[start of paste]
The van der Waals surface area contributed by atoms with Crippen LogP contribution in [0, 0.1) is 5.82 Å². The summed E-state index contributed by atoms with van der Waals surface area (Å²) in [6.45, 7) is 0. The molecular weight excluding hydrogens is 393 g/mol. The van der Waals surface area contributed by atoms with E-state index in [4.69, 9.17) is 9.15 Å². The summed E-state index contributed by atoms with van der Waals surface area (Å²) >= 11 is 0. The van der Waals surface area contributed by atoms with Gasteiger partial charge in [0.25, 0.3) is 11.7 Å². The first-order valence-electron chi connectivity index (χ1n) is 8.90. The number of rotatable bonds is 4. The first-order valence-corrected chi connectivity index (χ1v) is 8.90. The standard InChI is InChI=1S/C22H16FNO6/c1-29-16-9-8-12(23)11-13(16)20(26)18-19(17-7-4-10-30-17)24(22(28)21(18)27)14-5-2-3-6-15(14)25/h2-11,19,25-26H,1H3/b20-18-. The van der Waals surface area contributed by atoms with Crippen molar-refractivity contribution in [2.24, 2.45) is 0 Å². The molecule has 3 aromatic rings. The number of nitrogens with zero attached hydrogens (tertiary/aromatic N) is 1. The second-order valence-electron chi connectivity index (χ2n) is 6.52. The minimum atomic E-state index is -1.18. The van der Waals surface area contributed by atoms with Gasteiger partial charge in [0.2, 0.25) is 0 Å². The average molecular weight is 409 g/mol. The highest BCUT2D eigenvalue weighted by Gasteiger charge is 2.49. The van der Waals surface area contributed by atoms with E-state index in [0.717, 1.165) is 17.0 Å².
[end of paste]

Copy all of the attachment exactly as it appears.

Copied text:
The van der Waals surface area contributed by atoms with Crippen LogP contribution in [0, 0.1) is 5.82 Å². The summed E-state index contributed by atoms with van der Waals surface area (Å²) in [6.45, 7) is 0. The molecular weight excluding hydrogens is 393 g/mol. The van der Waals surface area contributed by atoms with E-state index in [4.69, 9.17) is 9.15 Å². The summed E-state index contributed by atoms with van der Waals surface area (Å²) >= 11 is 0. The van der Waals surface area contributed by atoms with Gasteiger partial charge in [0.25, 0.3) is 11.7 Å². The first-order valence-electron chi connectivity index (χ1n) is 8.90. The number of rotatable bonds is 4. The first-order valence-corrected chi connectivity index (χ1v) is 8.90. The standard InChI is InChI=1S/C22H16FNO6/c1-29-16-9-8-12(23)11-13(16)20(26)18-19(17-7-4-10-30-17)24(22(28)21(18)27)14-5-2-3-6-15(14)25/h2-11,19,25-26H,1H3/b20-18-. The van der Waals surface area contributed by atoms with Crippen molar-refractivity contribution in [2.24, 2.45) is 0 Å². The molecule has 3 aromatic rings. The number of nitrogens with zero attached hydrogens (tertiary/aromatic N) is 1. The second-order valence-electron chi connectivity index (χ2n) is 6.52. The minimum atomic E-state index is -1.18. The van der Waals surface area contributed by atoms with Gasteiger partial charge in [0.2, 0.25) is 0 Å². The average molecular weight is 409 g/mol. The highest BCUT2D eigenvalue weighted by Gasteiger charge is 2.49. The van der Waals surface area contributed by atoms with E-state index in [0.717, 1.165) is 17.0 Å².